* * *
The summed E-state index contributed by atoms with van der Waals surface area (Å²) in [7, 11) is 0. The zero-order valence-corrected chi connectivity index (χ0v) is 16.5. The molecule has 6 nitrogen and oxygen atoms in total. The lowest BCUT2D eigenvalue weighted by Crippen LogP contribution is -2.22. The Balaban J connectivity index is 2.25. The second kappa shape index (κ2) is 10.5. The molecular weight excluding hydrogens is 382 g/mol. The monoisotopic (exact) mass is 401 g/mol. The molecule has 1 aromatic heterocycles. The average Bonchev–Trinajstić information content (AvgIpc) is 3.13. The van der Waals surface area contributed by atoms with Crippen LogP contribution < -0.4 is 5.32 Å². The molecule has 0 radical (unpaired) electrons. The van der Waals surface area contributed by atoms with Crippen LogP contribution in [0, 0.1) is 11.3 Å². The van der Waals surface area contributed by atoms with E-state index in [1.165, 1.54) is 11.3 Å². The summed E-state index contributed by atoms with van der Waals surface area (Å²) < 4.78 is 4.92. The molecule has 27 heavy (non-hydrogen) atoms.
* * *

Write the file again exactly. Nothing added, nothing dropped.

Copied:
The summed E-state index contributed by atoms with van der Waals surface area (Å²) in [7, 11) is 0. The zero-order valence-corrected chi connectivity index (χ0v) is 16.5. The molecule has 6 nitrogen and oxygen atoms in total. The lowest BCUT2D eigenvalue weighted by Crippen LogP contribution is -2.22. The Balaban J connectivity index is 2.25. The second kappa shape index (κ2) is 10.5. The molecular weight excluding hydrogens is 382 g/mol. The monoisotopic (exact) mass is 401 g/mol. The molecule has 1 aromatic heterocycles. The average Bonchev–Trinajstić information content (AvgIpc) is 3.13. The van der Waals surface area contributed by atoms with Crippen LogP contribution < -0.4 is 5.32 Å². The molecule has 0 radical (unpaired) electrons. The van der Waals surface area contributed by atoms with Crippen LogP contribution in [0, 0.1) is 11.3 Å². The van der Waals surface area contributed by atoms with E-state index in [1.165, 1.54) is 11.3 Å². The summed E-state index contributed by atoms with van der Waals surface area (Å²) < 4.78 is 4.92. The molecule has 27 heavy (non-hydrogen) atoms.